Reading Don's blog today, I couldn't help thinking about the implications of the new school building which is struggling to emerge from the mud - rather like the orcs in LOTR? Don talks about new beginnings - and I know what he means - but new beginnings won't happen without some new ideas, some truly energetic and inspiring leadership, and a real vision of what a school can be.
I'm going to stick my neck out and say that despite the obvious fact that most teachers are exhausted by the job it is vital that they are able to enjoy what they are doing. They can't do this if the clientele are disruptive and rude. What makes the pupils like this? boredom? upbringing? indifference? What can teachers do about these factors? Can't do anything about the upbringing, that's for sure.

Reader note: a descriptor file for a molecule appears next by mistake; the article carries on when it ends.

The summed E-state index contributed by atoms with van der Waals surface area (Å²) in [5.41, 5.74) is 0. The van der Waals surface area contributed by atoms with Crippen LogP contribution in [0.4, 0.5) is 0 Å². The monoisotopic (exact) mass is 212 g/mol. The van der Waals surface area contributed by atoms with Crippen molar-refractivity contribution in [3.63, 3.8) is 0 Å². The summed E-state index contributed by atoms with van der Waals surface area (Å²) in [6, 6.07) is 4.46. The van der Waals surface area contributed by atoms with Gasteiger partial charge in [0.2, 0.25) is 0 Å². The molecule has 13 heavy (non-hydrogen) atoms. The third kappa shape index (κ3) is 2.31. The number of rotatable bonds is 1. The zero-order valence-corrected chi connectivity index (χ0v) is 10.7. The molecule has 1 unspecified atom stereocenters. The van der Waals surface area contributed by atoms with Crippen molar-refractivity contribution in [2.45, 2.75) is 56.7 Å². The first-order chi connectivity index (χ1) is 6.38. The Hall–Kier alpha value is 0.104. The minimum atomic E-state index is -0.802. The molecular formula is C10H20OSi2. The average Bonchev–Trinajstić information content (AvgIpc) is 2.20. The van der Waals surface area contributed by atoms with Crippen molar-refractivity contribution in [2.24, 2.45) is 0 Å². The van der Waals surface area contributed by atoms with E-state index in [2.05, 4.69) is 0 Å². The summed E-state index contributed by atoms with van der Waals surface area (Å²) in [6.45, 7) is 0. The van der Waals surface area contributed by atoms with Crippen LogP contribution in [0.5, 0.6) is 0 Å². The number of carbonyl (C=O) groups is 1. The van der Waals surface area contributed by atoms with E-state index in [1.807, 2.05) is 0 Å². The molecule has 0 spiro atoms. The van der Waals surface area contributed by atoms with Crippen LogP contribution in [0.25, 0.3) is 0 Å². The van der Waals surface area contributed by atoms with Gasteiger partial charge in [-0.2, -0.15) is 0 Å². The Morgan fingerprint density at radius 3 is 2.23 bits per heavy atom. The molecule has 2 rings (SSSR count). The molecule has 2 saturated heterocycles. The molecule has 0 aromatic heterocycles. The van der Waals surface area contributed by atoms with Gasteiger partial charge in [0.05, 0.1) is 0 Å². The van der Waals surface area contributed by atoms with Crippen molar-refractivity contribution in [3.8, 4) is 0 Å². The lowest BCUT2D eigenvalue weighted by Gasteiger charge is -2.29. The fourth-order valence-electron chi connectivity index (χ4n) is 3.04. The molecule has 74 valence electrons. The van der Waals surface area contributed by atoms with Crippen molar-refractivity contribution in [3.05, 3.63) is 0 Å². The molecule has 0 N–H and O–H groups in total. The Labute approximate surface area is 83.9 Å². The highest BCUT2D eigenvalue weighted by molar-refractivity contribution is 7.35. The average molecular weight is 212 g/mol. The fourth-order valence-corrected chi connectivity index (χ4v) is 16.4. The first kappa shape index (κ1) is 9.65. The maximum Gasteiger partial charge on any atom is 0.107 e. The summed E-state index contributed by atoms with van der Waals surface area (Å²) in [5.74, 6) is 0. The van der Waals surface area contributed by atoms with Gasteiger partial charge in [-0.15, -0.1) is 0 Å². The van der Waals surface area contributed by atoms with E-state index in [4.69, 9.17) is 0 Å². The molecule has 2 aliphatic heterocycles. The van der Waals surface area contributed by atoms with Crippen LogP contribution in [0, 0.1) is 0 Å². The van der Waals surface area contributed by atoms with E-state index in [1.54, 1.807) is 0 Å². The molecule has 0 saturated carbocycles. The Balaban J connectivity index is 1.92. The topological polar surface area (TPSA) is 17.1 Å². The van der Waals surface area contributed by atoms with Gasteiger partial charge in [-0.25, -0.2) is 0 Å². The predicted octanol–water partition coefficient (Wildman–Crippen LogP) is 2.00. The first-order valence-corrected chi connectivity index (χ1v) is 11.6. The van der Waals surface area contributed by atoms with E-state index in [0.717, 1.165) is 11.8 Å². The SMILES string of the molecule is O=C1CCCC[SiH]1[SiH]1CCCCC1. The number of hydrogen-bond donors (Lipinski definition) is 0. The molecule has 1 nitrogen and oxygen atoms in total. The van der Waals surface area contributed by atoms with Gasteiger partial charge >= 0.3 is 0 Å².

The day of the boring teacher, however, is surely past. I can remember being bored out of my tree in some classes at school. But I was an academically inclined soul, quite content to supplement the deficiencies of my English teacher's technique with a packet of sweets - I recall Mintolas with special affection - and a book of my own under the desk. In a class of 40 it was quite possible to hide quietly and ignore everyone else. Nowadays I'd probably be much more aggressive - as indeed I was, recently, in the one meeting of an FE class I attended. Life is too short to be given a handout and then have it read, word by word, by a teacher who only has 5 adults in front of her.
If new teaching methods - blogging, for example, and podcasting - aren't adopted, that new school will be just like the old one, only smaller.
Oh - the title is biblical, by the way.